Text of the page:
There is also evidence that the department poached child endowment for capital ventures. When finance was required in 1954 for the building of a transit hostel at Aitkenvale near Townsville on land purchased with welfare fund holdings, documents show that the government advanced only £2,000, and diverted the remaining £8,000 from Palm Island institutional child endowment. In 1957 a further £3,100 from the Palm Island funds was injected, plus £1,000 from the welfare fund.45 By this time the department was also using welfare fund holdings to pay most of the wages bill for settlement workers.46
Investments and living conditions
It is apparent from internal records that, even before the wider range of pensions became available to Aboriginal applicants in the early 1960s, the state government anticipated equivalent cuts to department funding, in effect exploiting private pensions as public revenue.47 This inflow of commonwealth allowances greatly increased savings account balances and thereby the pool of trust monies handled by the department. Rather than releasing its controls on Aboriginal savings accounts to allow individuals to use this social security income to improve their own living conditions, the department exploited savings balances to produce revenue. In 1956 Aboriginal savings balances diverted to revenue-producing investments in commonwealth stock totalled £467,000, with a further £60,000 in a state electricity loan, and £4,950 lent to the Hopevale mission board. The drive for revenue was perhaps at its most indecent when Aboriginal regulations were amended the same year, allowing the government to offer Aboriginal savings for development projects of regional hospital boards, for improvements to white hospitals,48 at a time when overcrowding was so bad on the government settlements that at Cherbourg many huts sheltered over 15 people.49
The Audit Report of 1959 shows investments totalling £622,000, comprising £262,000 in inscribed stock, £60,000 to state electricity, and loans to hospital boards of £65,000 to Toowoomba, £30,000 to Townsville, £37,000 to Maryborough, £60,000 to Mt Isa, £93,000 to North Brisbane, and £15,000 to Roma.50 The government continued to exploit this swollen pool of Aboriginal earnings, diverting revenue to substitute for state expenditure rather than to improve Aboriginal living conditions. At the same time it was stated that the fund “is not in position to provide assistance” for replacement of the burned sawmill upon which the Monamona mission depended for its survival.51 As late as 1960 at Woorabinda many families still lived in earth humpies, and suffered a fatal epidemic of gastroenteritis caused by overflowing drains and unsafe drinking water.52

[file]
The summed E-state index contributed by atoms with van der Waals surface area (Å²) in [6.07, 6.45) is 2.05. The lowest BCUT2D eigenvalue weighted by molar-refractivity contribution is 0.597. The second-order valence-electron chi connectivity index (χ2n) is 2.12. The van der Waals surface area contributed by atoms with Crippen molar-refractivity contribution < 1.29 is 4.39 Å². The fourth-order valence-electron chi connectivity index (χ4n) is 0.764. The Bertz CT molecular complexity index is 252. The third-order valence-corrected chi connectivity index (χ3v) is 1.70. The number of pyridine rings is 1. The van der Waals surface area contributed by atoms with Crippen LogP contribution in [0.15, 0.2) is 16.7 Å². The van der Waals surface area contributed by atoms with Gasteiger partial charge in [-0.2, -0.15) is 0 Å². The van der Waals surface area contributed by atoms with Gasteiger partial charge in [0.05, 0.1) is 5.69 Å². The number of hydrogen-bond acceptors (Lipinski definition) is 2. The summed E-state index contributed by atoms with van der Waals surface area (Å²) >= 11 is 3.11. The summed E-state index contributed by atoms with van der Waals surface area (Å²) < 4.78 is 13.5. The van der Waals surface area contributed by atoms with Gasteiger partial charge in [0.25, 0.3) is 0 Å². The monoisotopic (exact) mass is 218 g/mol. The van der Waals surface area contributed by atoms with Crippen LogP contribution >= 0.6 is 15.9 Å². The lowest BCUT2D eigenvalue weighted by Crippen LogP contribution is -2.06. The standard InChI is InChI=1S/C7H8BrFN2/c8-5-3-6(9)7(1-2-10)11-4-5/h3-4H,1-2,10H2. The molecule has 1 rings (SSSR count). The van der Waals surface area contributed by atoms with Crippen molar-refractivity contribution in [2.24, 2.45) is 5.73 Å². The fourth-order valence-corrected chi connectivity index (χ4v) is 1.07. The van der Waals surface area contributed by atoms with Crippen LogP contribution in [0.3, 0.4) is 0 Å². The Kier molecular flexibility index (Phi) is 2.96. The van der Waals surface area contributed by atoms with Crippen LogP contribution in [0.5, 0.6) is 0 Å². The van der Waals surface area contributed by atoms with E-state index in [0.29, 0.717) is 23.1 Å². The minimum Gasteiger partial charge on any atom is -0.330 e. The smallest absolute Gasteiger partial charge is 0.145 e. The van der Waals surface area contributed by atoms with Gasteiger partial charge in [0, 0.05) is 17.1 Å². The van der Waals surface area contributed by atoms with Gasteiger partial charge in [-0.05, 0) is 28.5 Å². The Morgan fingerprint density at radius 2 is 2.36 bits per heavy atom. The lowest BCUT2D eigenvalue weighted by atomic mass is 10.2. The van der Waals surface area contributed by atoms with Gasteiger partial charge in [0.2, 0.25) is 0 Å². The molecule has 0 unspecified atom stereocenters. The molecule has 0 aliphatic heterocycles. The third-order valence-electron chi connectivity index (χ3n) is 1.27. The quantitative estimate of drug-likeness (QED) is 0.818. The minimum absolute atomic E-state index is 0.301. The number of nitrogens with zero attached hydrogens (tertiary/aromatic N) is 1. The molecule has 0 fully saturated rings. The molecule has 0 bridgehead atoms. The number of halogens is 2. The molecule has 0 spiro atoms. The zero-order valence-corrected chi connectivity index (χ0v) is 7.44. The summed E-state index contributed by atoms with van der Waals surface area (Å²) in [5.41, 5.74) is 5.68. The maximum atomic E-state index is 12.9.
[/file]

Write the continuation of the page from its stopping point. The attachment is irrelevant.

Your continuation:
For decades the government received official complaints also about disgraceful conditions on its country reserves. At Mt Isa circumstances for local Aboriginal families were described as “appalling”, at Ravenshoe conditions had “called forth the condemnation of many public bodies”, and at Birdsville the squalor and lack of water produced such skin infections and gastroenteritis that children were denied access to the local school. Here O’Leary privately deplored that “men of good standing with families and money” who were industrious and hardworking should be reduced to such deplorable circumstances.53 Despite this litany of neglect O’Leary publicly boasted in 1961 that the government’s “progressive housing policy” meant that “practically every native is adequately housed”.54 At this time O’Leary did suggest that an amount of £50,000 be withheld from general investment in expectation of a new government policy towards improving housing for Queensland Aborigines.55 His suggestion was ignored, and the government continued to raid the fund for items such as wages, trucks, and launches, which reduced it from £62,832 to £27,800 in 1959 alone.56
When the Mapoon people were evicted from their mission in 1963, nearly £3,000 of their own savings, “built up from deductions from aboriginals wages over the years…for the benefit of the inhabitants” was extracted from the mission fund to develop the Bamaga site to which they were forcibly transported.57 In the same year, while conditions on Aboriginal reserves and settlements continued to be criticised as pathological to Aboriginal health, welfare funds were expended on projects such as reafforestation worth £4000 at Hopevale mission suggested by local member Joh Bjelke-Petersen,58 £950 on sewerage at the Aitkenvale hostel, and £950 on a new store at Palm Island. Patently illegal were additional outlays from the fund of nearly £10,000 spent on `removals’ of Aborigines, and £585 on relief of indigent country Aborigines, both government costs.59
In 1962 the scandalous use of Aboriginal earnings for white development threatened to become a public issue when several members of parliament were lobbied over an impending loan of £100,000 to the Redcliffe hospital board. The member for South Brisbane wrote that he could not conceive such an allegation could be correct.60 The Trades and Labour Council demanded information regarding the investment of Aboriginal earnings. An internal memo shows that revenue-producing Aboriginal and Islander trust monies totalled over £987,000;61 a note on this letter said “Charles how much of this should be passed on to the TLC?” It was decided to divulge nothing and direct all queries to a reading of the annual report of the department. Despite these massive investments, the department often lacked cash to cover urgent needs of missions and settlements; in 1963 the department was forced to seek an extra £25,000 in unforeseen expenditure to cover a welfare fund deficit.62